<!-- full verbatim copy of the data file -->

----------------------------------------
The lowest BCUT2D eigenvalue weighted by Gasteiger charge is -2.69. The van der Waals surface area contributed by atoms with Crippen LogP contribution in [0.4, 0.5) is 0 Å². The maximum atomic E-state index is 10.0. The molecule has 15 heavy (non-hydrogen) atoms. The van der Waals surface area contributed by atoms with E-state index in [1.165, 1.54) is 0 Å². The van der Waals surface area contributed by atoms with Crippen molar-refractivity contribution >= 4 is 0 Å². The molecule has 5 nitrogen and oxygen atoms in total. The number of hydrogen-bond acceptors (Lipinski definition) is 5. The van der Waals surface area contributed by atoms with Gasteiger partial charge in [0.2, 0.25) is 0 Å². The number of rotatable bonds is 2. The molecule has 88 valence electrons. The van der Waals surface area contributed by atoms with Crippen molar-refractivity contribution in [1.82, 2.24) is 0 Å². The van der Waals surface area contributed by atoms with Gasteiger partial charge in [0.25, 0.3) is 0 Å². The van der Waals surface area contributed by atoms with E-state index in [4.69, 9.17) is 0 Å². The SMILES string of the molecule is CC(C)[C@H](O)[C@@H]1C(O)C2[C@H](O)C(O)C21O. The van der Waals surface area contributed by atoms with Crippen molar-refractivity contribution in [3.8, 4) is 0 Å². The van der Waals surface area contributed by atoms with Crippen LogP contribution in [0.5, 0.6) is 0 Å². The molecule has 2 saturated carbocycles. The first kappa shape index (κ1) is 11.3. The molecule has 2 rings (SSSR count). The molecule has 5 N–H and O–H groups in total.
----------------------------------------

The lowest BCUT2D eigenvalue weighted by Gasteiger charge is -2.69. The van der Waals surface area contributed by atoms with Crippen LogP contribution in [0.4, 0.5) is 0 Å². The maximum atomic E-state index is 10.0. The molecule has 15 heavy (non-hydrogen) atoms. The van der Waals surface area contributed by atoms with E-state index in [1.165, 1.54) is 0 Å². The van der Waals surface area contributed by atoms with Crippen molar-refractivity contribution >= 4 is 0 Å². The molecule has 5 nitrogen and oxygen atoms in total. The number of hydrogen-bond acceptors (Lipinski definition) is 5. The van der Waals surface area contributed by atoms with Gasteiger partial charge in [0.2, 0.25) is 0 Å². The number of rotatable bonds is 2. The molecule has 88 valence electrons. The van der Waals surface area contributed by atoms with Crippen molar-refractivity contribution in [1.82, 2.24) is 0 Å². The van der Waals surface area contributed by atoms with Gasteiger partial charge in [0.25, 0.3) is 0 Å². The van der Waals surface area contributed by atoms with E-state index in [4.69, 9.17) is 0 Å². The SMILES string of the molecule is CC(C)[C@H](O)[C@@H]1C(O)C2[C@H](O)C(O)C21O. The van der Waals surface area contributed by atoms with Crippen molar-refractivity contribution in [3.8, 4) is 0 Å². The van der Waals surface area contributed by atoms with Crippen LogP contribution in [0.5, 0.6) is 0 Å². The molecule has 2 saturated carbocycles. The first kappa shape index (κ1) is 11.3. The molecule has 2 rings (SSSR count). The molecule has 5 N–H and O–H groups in total.